Frames and Vectors and Netflix

Yep, so after spending a little while trying to wrap my head around what all these words like vectors and frames meant in the context of our media consumption everything started to click. So obviously there are the really common debates between frames like that in the music industry or the journalistic practice but I’d like to go to my age old favourite topic of discussion the movies.

Movies have a very similar framing divide that pits the “capitalist” studios against the sharing and caring “pirates”. Film and TV piracy is reaching record highs lately, just see the season 4 premiere of Game of Thrones, which saw at one time more than 120,000 people seeding the show on torrent websites and that doesn’t even begin to include illegal streams and further copies of those copies. Millions of people watched this show at once and it’s all because of this process of framing. Piracy is framed as something that is mostly ‘okay’ for the general public, this framing is defined and generated by the general public only however (you’re not gonna see HBO being cool with Game of Thrones being pirated). Actually I’m going to stop here for a second and say this is where frames get confusing and start to interrelate. Because the chief executive of HBO did in fact come out and ‘support’ piracy, stating that it didn’t affect the shows revenue. Gregory Bateson seems to be the one referring to this idea of frames being contradictory or paradoxical as it is here. It does no good to think of the debate of piracy as these hard and fast frames that have no communication between each other.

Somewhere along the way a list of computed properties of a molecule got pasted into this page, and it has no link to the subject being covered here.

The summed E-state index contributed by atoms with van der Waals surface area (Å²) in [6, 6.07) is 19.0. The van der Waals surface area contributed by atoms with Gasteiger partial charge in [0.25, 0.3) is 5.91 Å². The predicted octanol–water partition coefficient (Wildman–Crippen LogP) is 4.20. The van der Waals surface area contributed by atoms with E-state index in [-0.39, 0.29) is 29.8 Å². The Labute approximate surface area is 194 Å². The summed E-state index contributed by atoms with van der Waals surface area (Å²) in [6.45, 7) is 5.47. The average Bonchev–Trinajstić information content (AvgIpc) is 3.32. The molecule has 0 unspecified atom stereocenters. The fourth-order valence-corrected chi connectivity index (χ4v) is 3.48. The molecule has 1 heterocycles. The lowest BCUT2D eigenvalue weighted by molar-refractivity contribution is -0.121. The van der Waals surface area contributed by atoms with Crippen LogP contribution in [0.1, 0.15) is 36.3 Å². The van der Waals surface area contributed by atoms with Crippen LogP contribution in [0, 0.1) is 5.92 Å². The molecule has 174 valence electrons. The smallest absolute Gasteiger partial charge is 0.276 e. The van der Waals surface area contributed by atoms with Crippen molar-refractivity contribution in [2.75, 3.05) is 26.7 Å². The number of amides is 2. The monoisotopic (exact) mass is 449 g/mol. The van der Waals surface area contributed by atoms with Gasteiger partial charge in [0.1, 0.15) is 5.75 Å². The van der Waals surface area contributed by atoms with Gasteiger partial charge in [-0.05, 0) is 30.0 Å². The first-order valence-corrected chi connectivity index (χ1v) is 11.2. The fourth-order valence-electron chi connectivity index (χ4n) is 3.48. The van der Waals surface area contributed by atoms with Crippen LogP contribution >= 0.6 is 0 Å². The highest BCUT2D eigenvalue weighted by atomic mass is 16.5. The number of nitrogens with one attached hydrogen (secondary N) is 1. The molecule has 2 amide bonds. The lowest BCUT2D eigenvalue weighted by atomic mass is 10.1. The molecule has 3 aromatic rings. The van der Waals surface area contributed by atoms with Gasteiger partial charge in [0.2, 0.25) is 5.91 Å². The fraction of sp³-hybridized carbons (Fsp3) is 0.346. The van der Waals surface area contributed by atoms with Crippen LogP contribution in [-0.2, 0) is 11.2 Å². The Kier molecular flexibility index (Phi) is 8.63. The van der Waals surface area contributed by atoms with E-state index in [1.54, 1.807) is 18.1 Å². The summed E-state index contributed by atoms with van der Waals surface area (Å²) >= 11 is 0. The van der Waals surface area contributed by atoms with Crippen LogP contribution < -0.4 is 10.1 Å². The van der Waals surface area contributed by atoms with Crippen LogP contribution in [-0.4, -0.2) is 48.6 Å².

The framing of modern film and tv piracy is social, psychological (in that it involves a lot of group validation) and temporal. It’s a product of its time in that right now demand for the instant is stronger than it’s ever been. This is where the vectors come in attempting to perhaps negotiate the relationship between the pirate and corporate scenes of film distribution. Netflix is a popular example of the corporate controlled vector trying to negotiate between frames. It offers much of the instantaneous popularity of illegal downloading while still allowing copyright holders to receive payment through monthly membership fees. People are willing to give it a shot however, because it offers a service similar to the one they can get for free, without the complications of illegality and the convenience of watching content instantly on any device without any tricky file conversion. The Netflix app is everywhere! Not that I would know, it’s not available here in Australia.  

Lakoff and Johnson however go even simpler than my little illustration here. Or maybe its more in depth depending on how you think of it. But they describe frames as not just patterns of thought but as “structures of feeling” that literally allow us to create and understand our reality. They use the example of chairs (P.116) to illustrate how the image of the chair has an intentionality that allows us to implicitly know what it is just by the images it conjures up. So yeah frames are broader than just sort of sides in an argument, nearly everything is part of frame

Frames bring together a range of experiences and in the process giving things like going to the movies or going to a restaurant a ‘reality’. They are a way of negotiating our own experiences.  

 References:

Time Warner, Inc. CEO admits Game of Thrones piracy is good for HBO

Lakoff, George and Johnson, Mark (1999) ‘The Efficacious Cognitive
Unconscious’ in Philosophy in the Flesh: The Embodied Mind and its Challenge to
Western Thought, New York: Basic Books: 115-117

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